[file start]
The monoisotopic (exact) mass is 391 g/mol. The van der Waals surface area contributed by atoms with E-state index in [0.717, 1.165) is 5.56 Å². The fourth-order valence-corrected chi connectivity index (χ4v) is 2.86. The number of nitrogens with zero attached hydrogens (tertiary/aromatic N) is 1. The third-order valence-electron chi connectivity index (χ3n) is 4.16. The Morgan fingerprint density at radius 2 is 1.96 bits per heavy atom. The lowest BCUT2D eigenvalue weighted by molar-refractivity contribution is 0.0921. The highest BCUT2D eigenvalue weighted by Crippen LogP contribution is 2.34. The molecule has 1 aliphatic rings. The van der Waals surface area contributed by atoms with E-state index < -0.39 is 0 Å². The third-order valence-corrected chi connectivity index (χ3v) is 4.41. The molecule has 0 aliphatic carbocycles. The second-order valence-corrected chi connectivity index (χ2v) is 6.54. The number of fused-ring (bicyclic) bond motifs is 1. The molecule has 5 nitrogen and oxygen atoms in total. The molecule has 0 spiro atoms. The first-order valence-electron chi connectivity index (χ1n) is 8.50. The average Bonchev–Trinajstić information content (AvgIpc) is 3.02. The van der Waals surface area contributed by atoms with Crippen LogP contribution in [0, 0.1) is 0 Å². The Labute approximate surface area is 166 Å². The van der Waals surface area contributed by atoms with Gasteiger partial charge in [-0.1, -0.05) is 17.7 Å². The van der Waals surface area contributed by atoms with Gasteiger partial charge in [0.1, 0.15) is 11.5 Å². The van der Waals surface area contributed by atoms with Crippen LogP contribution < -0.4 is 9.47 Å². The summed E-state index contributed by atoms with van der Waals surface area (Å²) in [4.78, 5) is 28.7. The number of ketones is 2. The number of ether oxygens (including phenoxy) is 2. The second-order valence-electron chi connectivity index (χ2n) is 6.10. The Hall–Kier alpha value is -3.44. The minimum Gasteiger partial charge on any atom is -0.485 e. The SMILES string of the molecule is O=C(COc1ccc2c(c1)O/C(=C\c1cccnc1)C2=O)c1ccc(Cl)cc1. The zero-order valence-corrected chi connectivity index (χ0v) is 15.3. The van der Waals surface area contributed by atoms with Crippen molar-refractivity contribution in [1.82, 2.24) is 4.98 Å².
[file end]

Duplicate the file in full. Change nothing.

The monoisotopic (exact) mass is 391 g/mol. The van der Waals surface area contributed by atoms with E-state index in [0.717, 1.165) is 5.56 Å². The fourth-order valence-corrected chi connectivity index (χ4v) is 2.86. The number of nitrogens with zero attached hydrogens (tertiary/aromatic N) is 1. The third-order valence-electron chi connectivity index (χ3n) is 4.16. The Morgan fingerprint density at radius 2 is 1.96 bits per heavy atom. The lowest BCUT2D eigenvalue weighted by molar-refractivity contribution is 0.0921. The highest BCUT2D eigenvalue weighted by Crippen LogP contribution is 2.34. The molecule has 1 aliphatic rings. The van der Waals surface area contributed by atoms with E-state index < -0.39 is 0 Å². The third-order valence-corrected chi connectivity index (χ3v) is 4.41. The molecule has 0 aliphatic carbocycles. The second-order valence-corrected chi connectivity index (χ2v) is 6.54. The number of fused-ring (bicyclic) bond motifs is 1. The molecule has 5 nitrogen and oxygen atoms in total. The molecule has 0 spiro atoms. The first-order valence-electron chi connectivity index (χ1n) is 8.50. The average Bonchev–Trinajstić information content (AvgIpc) is 3.02. The van der Waals surface area contributed by atoms with Crippen LogP contribution in [0, 0.1) is 0 Å². The Labute approximate surface area is 166 Å². The van der Waals surface area contributed by atoms with Gasteiger partial charge in [-0.1, -0.05) is 17.7 Å². The van der Waals surface area contributed by atoms with Gasteiger partial charge in [0.1, 0.15) is 11.5 Å². The van der Waals surface area contributed by atoms with Crippen LogP contribution < -0.4 is 9.47 Å². The summed E-state index contributed by atoms with van der Waals surface area (Å²) in [4.78, 5) is 28.7. The number of ketones is 2. The number of ether oxygens (including phenoxy) is 2. The second-order valence-electron chi connectivity index (χ2n) is 6.10. The Hall–Kier alpha value is -3.44. The minimum Gasteiger partial charge on any atom is -0.485 e. The SMILES string of the molecule is O=C(COc1ccc2c(c1)O/C(=C\c1cccnc1)C2=O)c1ccc(Cl)cc1. The zero-order valence-corrected chi connectivity index (χ0v) is 15.3. The van der Waals surface area contributed by atoms with Crippen molar-refractivity contribution in [1.82, 2.24) is 4.98 Å².